English raider Clan Des Obeaux held off home hope Al Boum Photo to win the Punchestown Gold Cup and strike back after the Irish dominance at Cheltenham.

The decision by Paul Nicholls to bypass that meeting with Clan Des Obeaux – who is co-owned by former Manchester United manager Alex Ferguson – has paid a handsome dividend, with victory in the Betway Bowl at Aintree and again at Punchestown.

Al Boum Photo (6-4 favourite) did his best to keep the prize on home soil, but Willie Mullins’ dual Cheltenham Gold Cup hero was no match for Clan Des Obeaux.

The 100-30 shot was given a positive ride by Sam Twiston-Davies from the start of the extended three-mile showpiece.

Melon led in the early stages with Clan Des Obeaux and Kemboy on his heels, but he was struggling when pulled up some way out.

Kemboy also gave way as Clan Des Obeaux increased the tempo, leaving Al Boum Photo and Fakir D'oudairies to try to haul back the leader.

Al Boum Photo put in a game effort – but dual King George hero Clan Des Obeaux maintained the gallop to cross the line a length and a half to the good, to give Nicholls a third win in the race after Neptune Collonges in 2007 and 2008.

Fakir D'oudairies was 17 lengths away in third, with Kemboy, the winner in 2019, last of the four finishers.

Sam Twiston-Davies with the trophy

Nicholls said from his Ditcheat base: "A great performance. I always thought Punchestown would suit him. A great race and a good performance.

"Cheekpieces just woke him up and he's done a good job – a good positive ride. We changed tactics with him and it worked well. It's great for Sam and everybody involved.

"I’ve spoken to Ged (Mason, fellow owner). I think Sir Alex was with him. They are well pleased, as you can well imagine."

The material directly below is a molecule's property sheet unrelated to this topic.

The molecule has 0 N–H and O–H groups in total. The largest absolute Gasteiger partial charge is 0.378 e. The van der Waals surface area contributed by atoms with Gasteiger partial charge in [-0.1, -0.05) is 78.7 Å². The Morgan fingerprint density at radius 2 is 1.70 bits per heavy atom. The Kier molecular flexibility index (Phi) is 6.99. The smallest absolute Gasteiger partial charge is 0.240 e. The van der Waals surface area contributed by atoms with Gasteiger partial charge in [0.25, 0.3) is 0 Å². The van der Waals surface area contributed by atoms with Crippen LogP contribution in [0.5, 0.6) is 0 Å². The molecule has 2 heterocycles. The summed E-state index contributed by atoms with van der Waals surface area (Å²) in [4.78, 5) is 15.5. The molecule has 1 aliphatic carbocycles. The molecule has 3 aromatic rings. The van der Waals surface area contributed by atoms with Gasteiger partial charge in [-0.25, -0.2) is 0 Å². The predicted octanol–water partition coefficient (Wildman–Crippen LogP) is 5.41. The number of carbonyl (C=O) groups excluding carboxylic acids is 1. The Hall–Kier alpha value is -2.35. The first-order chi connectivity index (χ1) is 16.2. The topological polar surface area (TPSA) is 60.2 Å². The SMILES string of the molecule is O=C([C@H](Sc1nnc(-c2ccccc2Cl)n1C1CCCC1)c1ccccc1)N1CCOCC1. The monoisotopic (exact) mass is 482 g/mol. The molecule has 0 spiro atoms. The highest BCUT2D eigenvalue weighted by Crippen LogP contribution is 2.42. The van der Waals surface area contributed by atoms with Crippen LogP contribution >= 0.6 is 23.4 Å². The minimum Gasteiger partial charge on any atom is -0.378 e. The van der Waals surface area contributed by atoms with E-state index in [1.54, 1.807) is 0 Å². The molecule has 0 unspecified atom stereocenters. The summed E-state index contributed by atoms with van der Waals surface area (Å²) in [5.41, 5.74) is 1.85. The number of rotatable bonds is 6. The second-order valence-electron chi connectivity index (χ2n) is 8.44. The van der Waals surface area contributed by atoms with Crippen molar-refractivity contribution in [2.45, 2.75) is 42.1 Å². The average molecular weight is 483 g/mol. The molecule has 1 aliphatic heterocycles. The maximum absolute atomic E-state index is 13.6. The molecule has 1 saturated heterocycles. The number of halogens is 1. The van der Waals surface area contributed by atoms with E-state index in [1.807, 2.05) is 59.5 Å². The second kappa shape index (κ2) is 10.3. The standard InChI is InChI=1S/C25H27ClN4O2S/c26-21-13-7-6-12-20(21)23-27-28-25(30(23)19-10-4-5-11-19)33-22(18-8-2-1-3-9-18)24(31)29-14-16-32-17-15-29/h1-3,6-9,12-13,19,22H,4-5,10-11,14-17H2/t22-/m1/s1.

Nicholls was represented at the track by assistant trainer Harry Derham, who said: "We’ve tried Cheltenham twice and he just doesn’t act around there.

"The cheekpieces have worked wonders and a big thanks to Harry Cobden on that as he wanted them on and they obviously worked fantastically at Aintree. I’m gutted for him (out injured), but delighted for everyone else.

"Sam gave him a fantastic ride. Paul was insistent that he wanted him to go a good gallop the whole way and try to kick off the last bend.

"Paul always said that Punchestown might suit him and it couldn’t have worked out better. I’ve only watched it once, but it looked like a proper Gold Cup in that they went a relentless gallop and that’s how you want those Grade One races to be run.

"We said we’d come out here and be brave, ride him really positively and if it works it works. I’m absolutely delighted."

Twiston-Davies was thrilled, saying: "It’s tough because Harry Cobden would normally be sat here and he’s a good friend. He has my (former) job (stable jockey to Nicholls), but still you got to love the lad!

"Even after everything to have a relationship like this with Paul and all the team – it’s just very special and I couldn’t really thank them all enough.

"I feel a bit childish, but it is the stuff that dreams are made of. To come over here and to do it like that – being aggressive everywhere - is great.

"When you don’t know the track as well as the other lads you’re half worrying you’re going a stride quick, but Paul assured me he was fit and would keep going.

"Coming over you’re incredibly hopeful and when it was actually happens you’re stuck for words."